My 9-year-old came home from the first day of school this year and asked for a phone of his very own, and I laughed. His 13-year-old sister doesn't even have her own phone yet, and I didn't have my own phone until I was much older. But as we talked, he explained many of the kids in his class had a phone, mostly for emergencies. At the end of the conversation I still wasn't ready to give him something he could call his own, but for things like field trips out of state I did find myself wanting him to have something.
I found myself unsatisfied with most of the solutions available at the time. The cellular "kid watches" available through carriers felt more like unstylish ankle monitors, and while Google's parental features in Gmail have improved dramatically this year, a full Android phone requires a ton of work to set up for someone like my son. Republic Wireless caught my attention not long ago when it announced Relay, a cellular device with most of the important smart and phone features without actually being a smartphone. After using a pair of them with my kids this week, I'm excited to see where this tech leads.
Relay looks more like a portable Amazon Echo than it does a phone. There's a speaker grille covering the whole top of the device, with a single button on top and two buttons on the side. It charges through a proprietary magnetic connector on the bottom, and the only "display" on this rounded square is a glowing ring around the central button. The combination of this light up ring, simple vibrations, and a system voice through the speaker comprise the entire interface. And it works, this system is both intuitive and incredibly easy to navigate once you learn all of the shortcuts.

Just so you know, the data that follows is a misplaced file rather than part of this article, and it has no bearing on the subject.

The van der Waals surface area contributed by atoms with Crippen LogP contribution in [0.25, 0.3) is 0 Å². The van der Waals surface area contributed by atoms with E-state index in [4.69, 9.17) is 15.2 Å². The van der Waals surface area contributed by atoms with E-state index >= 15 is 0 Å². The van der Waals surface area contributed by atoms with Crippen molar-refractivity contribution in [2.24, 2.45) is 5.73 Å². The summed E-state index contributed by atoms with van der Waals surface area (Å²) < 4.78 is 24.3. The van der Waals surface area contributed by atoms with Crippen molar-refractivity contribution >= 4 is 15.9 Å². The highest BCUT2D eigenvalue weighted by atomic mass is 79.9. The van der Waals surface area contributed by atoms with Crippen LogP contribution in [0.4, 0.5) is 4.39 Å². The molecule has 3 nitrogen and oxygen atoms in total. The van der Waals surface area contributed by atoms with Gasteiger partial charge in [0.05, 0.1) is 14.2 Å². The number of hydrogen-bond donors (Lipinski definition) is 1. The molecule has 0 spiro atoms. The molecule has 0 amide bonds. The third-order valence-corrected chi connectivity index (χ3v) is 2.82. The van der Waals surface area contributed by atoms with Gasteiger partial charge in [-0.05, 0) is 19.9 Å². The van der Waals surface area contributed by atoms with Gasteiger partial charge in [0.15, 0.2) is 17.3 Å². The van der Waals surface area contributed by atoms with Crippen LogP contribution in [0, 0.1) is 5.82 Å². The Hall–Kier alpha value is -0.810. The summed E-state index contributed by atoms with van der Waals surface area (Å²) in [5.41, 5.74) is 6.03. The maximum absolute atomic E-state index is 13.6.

At its core, Relay works like a walkie-talkie. Press and hold the center button, and you can send a short message to the other Relay devices in your channel. The speaker is reasonably loud, but a headphone jack gives you another option if you're in a noisy place. If I have the Relay app open on my phone, I can send and receive voice commands to the channel as well.